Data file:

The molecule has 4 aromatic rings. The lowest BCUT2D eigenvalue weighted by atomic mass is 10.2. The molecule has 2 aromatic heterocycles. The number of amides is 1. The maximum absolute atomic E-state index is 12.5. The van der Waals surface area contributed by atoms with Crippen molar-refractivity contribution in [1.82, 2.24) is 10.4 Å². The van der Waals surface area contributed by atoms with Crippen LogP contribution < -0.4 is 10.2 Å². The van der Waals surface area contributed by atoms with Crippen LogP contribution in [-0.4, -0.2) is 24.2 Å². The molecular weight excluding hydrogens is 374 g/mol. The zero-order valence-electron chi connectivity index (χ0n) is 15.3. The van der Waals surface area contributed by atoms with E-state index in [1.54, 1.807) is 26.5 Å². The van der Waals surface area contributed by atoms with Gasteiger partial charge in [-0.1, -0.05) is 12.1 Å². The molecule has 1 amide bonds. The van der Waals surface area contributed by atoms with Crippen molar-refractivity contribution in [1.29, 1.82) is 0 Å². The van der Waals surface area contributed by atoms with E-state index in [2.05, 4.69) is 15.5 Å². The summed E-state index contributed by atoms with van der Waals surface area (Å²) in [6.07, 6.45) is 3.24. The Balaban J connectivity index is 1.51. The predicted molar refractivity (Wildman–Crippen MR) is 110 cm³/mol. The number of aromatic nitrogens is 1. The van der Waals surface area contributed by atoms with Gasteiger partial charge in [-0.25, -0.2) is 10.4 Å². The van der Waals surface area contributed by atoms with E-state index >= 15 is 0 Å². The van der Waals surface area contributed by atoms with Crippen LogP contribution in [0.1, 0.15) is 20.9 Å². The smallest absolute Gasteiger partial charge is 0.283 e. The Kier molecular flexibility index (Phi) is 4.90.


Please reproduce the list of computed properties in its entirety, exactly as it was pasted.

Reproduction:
The molecule has 4 aromatic rings. The lowest BCUT2D eigenvalue weighted by atomic mass is 10.2. The molecule has 2 aromatic heterocycles. The number of amides is 1. The maximum absolute atomic E-state index is 12.5. The van der Waals surface area contributed by atoms with Crippen molar-refractivity contribution in [1.82, 2.24) is 10.4 Å². The van der Waals surface area contributed by atoms with Crippen LogP contribution < -0.4 is 10.2 Å². The van der Waals surface area contributed by atoms with Crippen LogP contribution in [-0.4, -0.2) is 24.2 Å². The molecular weight excluding hydrogens is 374 g/mol. The zero-order valence-electron chi connectivity index (χ0n) is 15.3. The van der Waals surface area contributed by atoms with E-state index in [1.54, 1.807) is 26.5 Å². The van der Waals surface area contributed by atoms with Gasteiger partial charge in [-0.1, -0.05) is 12.1 Å². The molecule has 1 amide bonds. The van der Waals surface area contributed by atoms with Crippen molar-refractivity contribution in [1.29, 1.82) is 0 Å². The van der Waals surface area contributed by atoms with E-state index in [2.05, 4.69) is 15.5 Å². The summed E-state index contributed by atoms with van der Waals surface area (Å²) in [6.07, 6.45) is 3.24. The Balaban J connectivity index is 1.51. The predicted molar refractivity (Wildman–Crippen MR) is 110 cm³/mol. The number of aromatic nitrogens is 1. The van der Waals surface area contributed by atoms with Gasteiger partial charge in [-0.25, -0.2) is 10.4 Å². The van der Waals surface area contributed by atoms with E-state index >= 15 is 0 Å². The van der Waals surface area contributed by atoms with Crippen LogP contribution in [0.1, 0.15) is 20.9 Å². The smallest absolute Gasteiger partial charge is 0.283 e. The Kier molecular flexibility index (Phi) is 4.90.